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Islamic Finance and China: Unlimited Potential

The world’s second largest economy by nominal gross domestic product continues to elevate its status as a global trendsetter in penetrating new markets and industries. With the substantial expansion of the Chinese financial services industry to international jurisdictions, the question stands; where does Islamic Finance fall in this path of growth? 

“A new phase of co-operation”, was the headline which followed the arrival of President Xi Jinping to Abu Dhabi, commencing the inception of 'UAE-China Week'. The royal welcome by their highnesses Sheikh Mohammed bin Rashid Al Maktoum, Vice President and Ruler of Dubai and Sheikh Mohammed bin Zayed Al Nahyan, Crown Prince of Abu Dhabi and Deputy Supreme Commander of the Armed Forces set the grounds for the cooperative approach between the two economies. 

With a variety of economical initiatives being put in place, the topic of Islamic Finance was bound to arise due to its potential significance to Chinese – UAE ties. Subsequently, Hamdan bin Mohammed Smart University (HBMSU) announced the third edition of its UAE – China conference on Islamic Banking and Finance, a progressive event intended to boost the industry growth. 

The conference will explore new horizons to further enhance financial and economic integration; and to strengthen historical economic ties between the Silk Road markets, embodying the objectives of 'one belt, one way', with a focus on driving investment in Islamic sectors that offer promising opportunities for the UAE-China economic rapprochement. An opportunity to be seized in terms of involving more Chinese banking players within Islamic Finance transactions with respect to their trade ties with the UAE. 

Islamic Finance is an area where the Chinese market can play a crucial role in terms of industry growth; until now one-off efforts have taken place at an institutional level to raise the awareness of Sharia compliant finance in the Chinese mainland, however, the potential for development is limitless. 

While the Chinese muslim population is less than 1.6% of the total population, this still amounts to 21 million people which is a significant figure. Attempting to cater to this community, the Jianguo Road Branch of Xining Rural Commercial Bank was established in 2015 with a suite of basic-level Sharia compliant products, this is the first and only published effort pertaining to Islamic banking in the mainland.

Before that, 2010 witnessed attempts by several financial institutions such as Shamil Bank, Deutsche Bank, Gulf Finance House and Al Rajhi’s Capital to get involved in Chinese listed Sharia compliant fixed income and equity instruments via mutual funds and real estate investment trusts.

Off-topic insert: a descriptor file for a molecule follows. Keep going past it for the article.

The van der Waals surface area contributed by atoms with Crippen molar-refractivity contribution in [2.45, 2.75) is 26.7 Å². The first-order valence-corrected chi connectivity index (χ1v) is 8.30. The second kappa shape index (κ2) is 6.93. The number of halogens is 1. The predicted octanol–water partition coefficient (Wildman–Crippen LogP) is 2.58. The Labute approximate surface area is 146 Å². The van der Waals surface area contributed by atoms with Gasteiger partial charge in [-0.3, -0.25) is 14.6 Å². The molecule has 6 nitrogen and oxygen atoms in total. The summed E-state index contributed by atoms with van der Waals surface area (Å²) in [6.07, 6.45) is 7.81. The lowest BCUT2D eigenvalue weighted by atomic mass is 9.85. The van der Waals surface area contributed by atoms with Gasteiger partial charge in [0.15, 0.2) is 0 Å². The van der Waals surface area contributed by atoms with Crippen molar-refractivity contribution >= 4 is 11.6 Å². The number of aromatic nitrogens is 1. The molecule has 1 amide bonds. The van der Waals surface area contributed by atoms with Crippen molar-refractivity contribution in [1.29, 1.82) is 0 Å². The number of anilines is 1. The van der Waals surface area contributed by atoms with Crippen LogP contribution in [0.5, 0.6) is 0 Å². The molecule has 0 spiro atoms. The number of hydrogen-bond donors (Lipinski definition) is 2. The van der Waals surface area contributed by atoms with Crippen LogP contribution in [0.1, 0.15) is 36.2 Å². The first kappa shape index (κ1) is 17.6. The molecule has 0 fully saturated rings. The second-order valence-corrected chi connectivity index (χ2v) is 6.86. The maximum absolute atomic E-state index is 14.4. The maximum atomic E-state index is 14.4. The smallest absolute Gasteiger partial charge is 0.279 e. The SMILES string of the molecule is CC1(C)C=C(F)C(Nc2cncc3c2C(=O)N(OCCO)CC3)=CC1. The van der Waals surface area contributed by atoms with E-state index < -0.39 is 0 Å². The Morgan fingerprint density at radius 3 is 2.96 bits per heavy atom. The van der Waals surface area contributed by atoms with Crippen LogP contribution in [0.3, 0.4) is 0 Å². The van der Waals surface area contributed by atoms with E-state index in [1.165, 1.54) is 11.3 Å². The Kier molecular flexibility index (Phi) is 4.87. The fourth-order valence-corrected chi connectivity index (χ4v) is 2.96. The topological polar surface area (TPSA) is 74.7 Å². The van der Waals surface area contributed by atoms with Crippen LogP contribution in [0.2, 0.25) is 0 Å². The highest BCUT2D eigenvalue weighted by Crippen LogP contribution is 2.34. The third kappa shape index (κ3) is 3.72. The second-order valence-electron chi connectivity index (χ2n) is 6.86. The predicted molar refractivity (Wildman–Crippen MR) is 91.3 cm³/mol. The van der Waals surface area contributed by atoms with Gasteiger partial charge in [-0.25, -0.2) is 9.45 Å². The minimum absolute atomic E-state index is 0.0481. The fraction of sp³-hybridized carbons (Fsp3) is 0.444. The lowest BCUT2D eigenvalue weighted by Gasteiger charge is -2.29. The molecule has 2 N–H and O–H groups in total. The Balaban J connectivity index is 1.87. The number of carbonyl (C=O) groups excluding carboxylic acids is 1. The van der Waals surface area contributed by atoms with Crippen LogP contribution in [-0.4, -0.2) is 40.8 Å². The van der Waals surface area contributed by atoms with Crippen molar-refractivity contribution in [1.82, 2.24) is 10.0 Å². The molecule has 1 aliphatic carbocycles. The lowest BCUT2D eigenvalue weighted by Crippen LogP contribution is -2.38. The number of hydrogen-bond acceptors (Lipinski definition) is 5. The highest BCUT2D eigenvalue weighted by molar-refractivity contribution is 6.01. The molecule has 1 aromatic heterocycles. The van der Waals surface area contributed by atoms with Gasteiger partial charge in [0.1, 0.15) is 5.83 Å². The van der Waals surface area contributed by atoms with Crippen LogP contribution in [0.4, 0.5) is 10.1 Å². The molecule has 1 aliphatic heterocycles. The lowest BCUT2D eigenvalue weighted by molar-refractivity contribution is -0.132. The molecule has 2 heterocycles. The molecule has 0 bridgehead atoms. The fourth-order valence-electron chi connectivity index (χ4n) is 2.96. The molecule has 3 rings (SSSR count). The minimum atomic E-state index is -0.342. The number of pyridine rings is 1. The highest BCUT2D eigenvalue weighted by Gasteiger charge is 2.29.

In 2012, there were reports of plans of Bank Muamalat in Malaysia to establish the first Islamic bank in China, with no further developments except for a Sharia compliant  listed fund (AmIslamic Greater China). In terms of GCC based institutions, NBAD, ADIB and ENBD were involved in various Sukuk issuance, mainly through Hong Kong.

Meanwhile in the UAE, Arif Amiri, CEO of the Dubai International Financial Centre (DIFC) stated within an article published in July 2018 that“China’s four largest banks in terms of total assets - Bank of China, Agricultural Bank of China (ABC), China Construction Bank Corporation and, Industrial and Commercial Bank of China - have successfully upgraded their banking licenses from being subsidiaries to becoming fully fledged branches in the DIFC. In 2017, ABC was designated a Yuan clearing bank in Dubai - one of the few destinations selected worldwide. This brings forward an opportunity for Chinese banks to tap into the Sharia compliant wholesale banking market, whether on a bilateral level or as syndicated deals, as long as the regulatory requirements are met. 

In conclusion, the potential for China and Islamic Finance is unlimited, where the UAE can add great value in terms of industry development in light of their ambitions to establish itself as the global hub for  Sharia compliant finance. China’s efforts towards a participative economical system with the UAE can go hand in hand with Islamic Finance being a participative trade-based financing tool. Overall, the UAE – Chinese relationship and Islamic Finance are on-track to witness further developments. Watch this space!

Author:
Mazin Khalil
Manager, Advisory
Grant Thornton UAE - Abu Dhabi office
E  mazin.khalil@ae.gt.com

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